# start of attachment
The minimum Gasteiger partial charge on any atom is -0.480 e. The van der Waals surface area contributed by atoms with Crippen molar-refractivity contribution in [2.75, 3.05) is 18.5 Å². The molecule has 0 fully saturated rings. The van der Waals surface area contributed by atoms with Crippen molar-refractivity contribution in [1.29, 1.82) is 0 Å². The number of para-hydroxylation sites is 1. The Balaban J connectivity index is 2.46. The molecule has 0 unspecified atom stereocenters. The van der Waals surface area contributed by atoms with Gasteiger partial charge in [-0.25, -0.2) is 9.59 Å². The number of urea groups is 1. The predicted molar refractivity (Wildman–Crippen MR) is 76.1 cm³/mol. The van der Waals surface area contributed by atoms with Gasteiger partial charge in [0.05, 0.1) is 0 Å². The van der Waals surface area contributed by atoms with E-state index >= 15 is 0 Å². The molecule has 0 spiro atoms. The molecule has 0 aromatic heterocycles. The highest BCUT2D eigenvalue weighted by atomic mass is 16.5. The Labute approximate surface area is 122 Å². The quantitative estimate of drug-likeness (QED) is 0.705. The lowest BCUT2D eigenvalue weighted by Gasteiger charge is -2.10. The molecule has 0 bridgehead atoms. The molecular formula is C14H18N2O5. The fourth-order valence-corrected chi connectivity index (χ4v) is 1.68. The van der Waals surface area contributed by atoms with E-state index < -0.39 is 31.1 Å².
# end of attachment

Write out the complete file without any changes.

The minimum Gasteiger partial charge on any atom is -0.480 e. The van der Waals surface area contributed by atoms with Crippen molar-refractivity contribution in [2.75, 3.05) is 18.5 Å². The molecule has 0 fully saturated rings. The van der Waals surface area contributed by atoms with Crippen molar-refractivity contribution in [1.29, 1.82) is 0 Å². The number of para-hydroxylation sites is 1. The Balaban J connectivity index is 2.46. The molecule has 0 unspecified atom stereocenters. The van der Waals surface area contributed by atoms with Gasteiger partial charge in [-0.25, -0.2) is 9.59 Å². The number of urea groups is 1. The predicted molar refractivity (Wildman–Crippen MR) is 76.1 cm³/mol. The van der Waals surface area contributed by atoms with Gasteiger partial charge in [0.05, 0.1) is 0 Å². The van der Waals surface area contributed by atoms with E-state index >= 15 is 0 Å². The molecule has 0 spiro atoms. The molecule has 0 aromatic heterocycles. The highest BCUT2D eigenvalue weighted by atomic mass is 16.5. The Labute approximate surface area is 122 Å². The quantitative estimate of drug-likeness (QED) is 0.705. The lowest BCUT2D eigenvalue weighted by Gasteiger charge is -2.10. The molecule has 0 bridgehead atoms. The molecular formula is C14H18N2O5. The fourth-order valence-corrected chi connectivity index (χ4v) is 1.68. The van der Waals surface area contributed by atoms with E-state index < -0.39 is 31.1 Å².